This place was quite a feast for the eyes. Next time you get to Paris don’t miss it!Read Full Post | Make a Comment ( 6 so far )
I was surprised at how few lakes we did see on our hiking adventure of the Tour du Mont Blanc. There seemed to be water everywhere with streams running with lots of water many times requiring us to hike right through them. But lakes, there were not as many as you’d think.
This particular morning, though, the trail went right along this beauty. The air was so still that the surface of the water made for the most perfect reflection of the crystalline clear ultramarine sky. Wow. Here we have mountains, snow, sky and water more perfect in the reflection so I moved the land line up to showcase it.
This is one time the word awesome is an actual good description!Read Full Post | Make a Comment ( None so far )
I loved my new Sony NEX-5N camera for its panorama capabilities on the TMB. I had to learn to use it, though, as the camera was new for the trip and I hadn’t had a lot of time to experiment before we left. To operate the feature, you choose it from a menu, then hold the shutter release down while panning to the right.
Any angling, though, will shut off the feature right then and there and the camera reports an error to you. I found that I was prone to angling as I panned because the mountains go up! So I learned to plan the sweep of the camera, starting high enough to capture the peaks that come into view as the pan progresses. Whew.
La Ville Des Glaciers is a sweet hamlet along the TMB that offers gorgeous views of both big scenery and close-up farm life. This is the epicenter of Beaufort cheese, the luscious stuff produced right here.
I’ve heard that some of the residents will take you into the buildings and show you the small scale production here of this local delicacy, but we didn’t see any signs of human life on the day we came through.
It was September, after all, and something like 10,000 people had just traipsed through this region so I wonder if the locals had had enough.
No matter, we found the cheese available almost every day afterward and we enjoyed it to the fullest! It made a fine pack-along for the trail as well as post-day hike/pre-dinner snack.
I know imported Beaufort cheese is available in the states, but really, how can it be the same? I know how I feel after making that trip across the big pond – dang tired! I think having this product here, right where it’s made, without any travel at all has got to be the best!Read Full Post | Make a Comment ( None so far )
An interesting dynamic can happen in the refuge dining rooms along the Tour du Mont Blanc. Here we are in the Refuge Bonhomme after dinner. You can see the terra cotta pichet of wine on the table readying everyone for a great chat! Within a short time we had about 6 people all from different countries exploring world views well into the night. It was like an impromptu united nations meeting! There were some uncomfortable pointed questions at us as Americans, but we found the whole experience very interesting. Keeping a respectful approach while explaining when we disagreed worked to allow conversation to flow and everyone ended with a clap on the back, a handshake and big smiles. If this happens to you take the opportunity to learn about other peoples’ views, just remember to be pleasant. Just think about how incredible the Tour du Mont Blanc is that it brings people from all over the world together for one purpose, if just for a short time.Read Full Post | Make a Comment ( None so far )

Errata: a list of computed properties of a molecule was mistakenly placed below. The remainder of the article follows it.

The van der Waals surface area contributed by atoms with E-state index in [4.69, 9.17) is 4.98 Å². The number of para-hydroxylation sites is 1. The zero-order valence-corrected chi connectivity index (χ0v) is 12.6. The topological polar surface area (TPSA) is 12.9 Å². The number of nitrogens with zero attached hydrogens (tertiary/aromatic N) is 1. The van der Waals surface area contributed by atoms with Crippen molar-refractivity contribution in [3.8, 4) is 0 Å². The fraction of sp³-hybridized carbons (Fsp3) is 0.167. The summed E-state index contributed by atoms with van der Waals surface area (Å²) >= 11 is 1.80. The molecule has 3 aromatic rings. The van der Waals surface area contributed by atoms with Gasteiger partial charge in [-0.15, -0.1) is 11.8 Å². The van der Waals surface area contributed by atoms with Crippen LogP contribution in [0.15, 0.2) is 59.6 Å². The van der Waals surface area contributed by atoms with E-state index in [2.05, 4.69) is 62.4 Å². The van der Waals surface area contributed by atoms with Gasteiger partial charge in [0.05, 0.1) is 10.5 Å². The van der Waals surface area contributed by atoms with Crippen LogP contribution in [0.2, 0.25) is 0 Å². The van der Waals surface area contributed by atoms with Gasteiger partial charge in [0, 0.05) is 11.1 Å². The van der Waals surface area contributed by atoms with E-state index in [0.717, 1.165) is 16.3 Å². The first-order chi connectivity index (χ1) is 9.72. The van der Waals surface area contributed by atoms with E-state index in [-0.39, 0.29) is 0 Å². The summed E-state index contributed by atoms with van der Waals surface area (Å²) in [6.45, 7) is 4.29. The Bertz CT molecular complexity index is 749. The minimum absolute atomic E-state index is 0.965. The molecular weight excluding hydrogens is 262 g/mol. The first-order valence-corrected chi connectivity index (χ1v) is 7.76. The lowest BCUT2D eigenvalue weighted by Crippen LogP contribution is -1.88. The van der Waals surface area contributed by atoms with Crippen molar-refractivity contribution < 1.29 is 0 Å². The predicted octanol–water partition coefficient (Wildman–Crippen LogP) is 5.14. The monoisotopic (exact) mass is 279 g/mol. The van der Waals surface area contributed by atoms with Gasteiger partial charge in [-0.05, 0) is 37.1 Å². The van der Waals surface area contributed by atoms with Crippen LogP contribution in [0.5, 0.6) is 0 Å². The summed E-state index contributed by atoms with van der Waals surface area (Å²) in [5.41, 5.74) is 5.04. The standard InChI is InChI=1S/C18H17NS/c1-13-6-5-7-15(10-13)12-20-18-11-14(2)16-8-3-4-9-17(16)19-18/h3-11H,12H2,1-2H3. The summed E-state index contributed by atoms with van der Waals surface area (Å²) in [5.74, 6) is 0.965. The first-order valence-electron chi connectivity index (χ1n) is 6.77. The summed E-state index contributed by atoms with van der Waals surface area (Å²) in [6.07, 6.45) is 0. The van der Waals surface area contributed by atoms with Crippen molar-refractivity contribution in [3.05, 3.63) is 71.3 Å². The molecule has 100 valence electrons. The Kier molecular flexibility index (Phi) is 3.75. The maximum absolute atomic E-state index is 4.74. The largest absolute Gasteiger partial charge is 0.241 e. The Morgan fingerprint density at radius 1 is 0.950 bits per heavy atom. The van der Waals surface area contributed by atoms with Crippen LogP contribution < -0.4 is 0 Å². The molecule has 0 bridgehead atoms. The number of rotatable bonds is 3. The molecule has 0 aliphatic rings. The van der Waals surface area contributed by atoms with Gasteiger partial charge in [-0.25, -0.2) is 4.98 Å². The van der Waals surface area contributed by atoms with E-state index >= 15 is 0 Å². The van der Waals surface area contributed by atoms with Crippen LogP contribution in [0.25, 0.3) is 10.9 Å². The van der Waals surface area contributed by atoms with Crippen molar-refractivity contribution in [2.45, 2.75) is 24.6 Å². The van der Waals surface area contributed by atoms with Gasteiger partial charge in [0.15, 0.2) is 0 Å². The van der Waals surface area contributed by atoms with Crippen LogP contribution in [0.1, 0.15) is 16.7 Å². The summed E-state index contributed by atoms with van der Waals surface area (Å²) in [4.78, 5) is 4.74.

Ok, so l have no beef with the Musée d’Orsay as far as the building and the collection goes. How could I? This museum houses some of the most important works of the period 1848 to 1914 especially of the impressionism movement in a refurbished train station designed in 1900.
You want to know my beef? No photography. Ok, I get that a lot of people are really stupid with their cameras and they don’t know how to turn off the flash. I used to work in an art museum and I know that people don’t understand the harm that can be produced when millions of people flash a super bright light at artworks, if only for a split-second. It’s a very destructive force over time. But a flat-out ban on photography turns people like me into an image thief.
So here is the best I could do with the over-the-top beautiful clock at The Musée d’Orsay. I had to stay somewhat behind the wall there to be out of view of the guards.
Taking pictures in museums is great fun and I understand the rock and hard place museums are in. I just protest the stance of no photography!Read Full Post | Make a Comment ( None so far )
One of the best parts of the Tour du Mont Blanc is getting out in the middle of nowhere. This picture here shows you two really happy people because we have left our normal cares behind. There is nothing like abandoning normal life to get out among giant mountains, fresh air and sunshine to get some perspective and a real break. It was an arduous task we had set for ourselves, this 105 mile trek, but it was different work, environment, and people and just what we needed. I loved the break myself and I was delighted to see my husband thoroughly enjoy himself as well. If you are considering such an endeavor and you are under some stress in normal life, I would encourage you to do it. The restoration a time like this provides to body and mind is priceless.Read Full Post | Make a Comment ( None so far )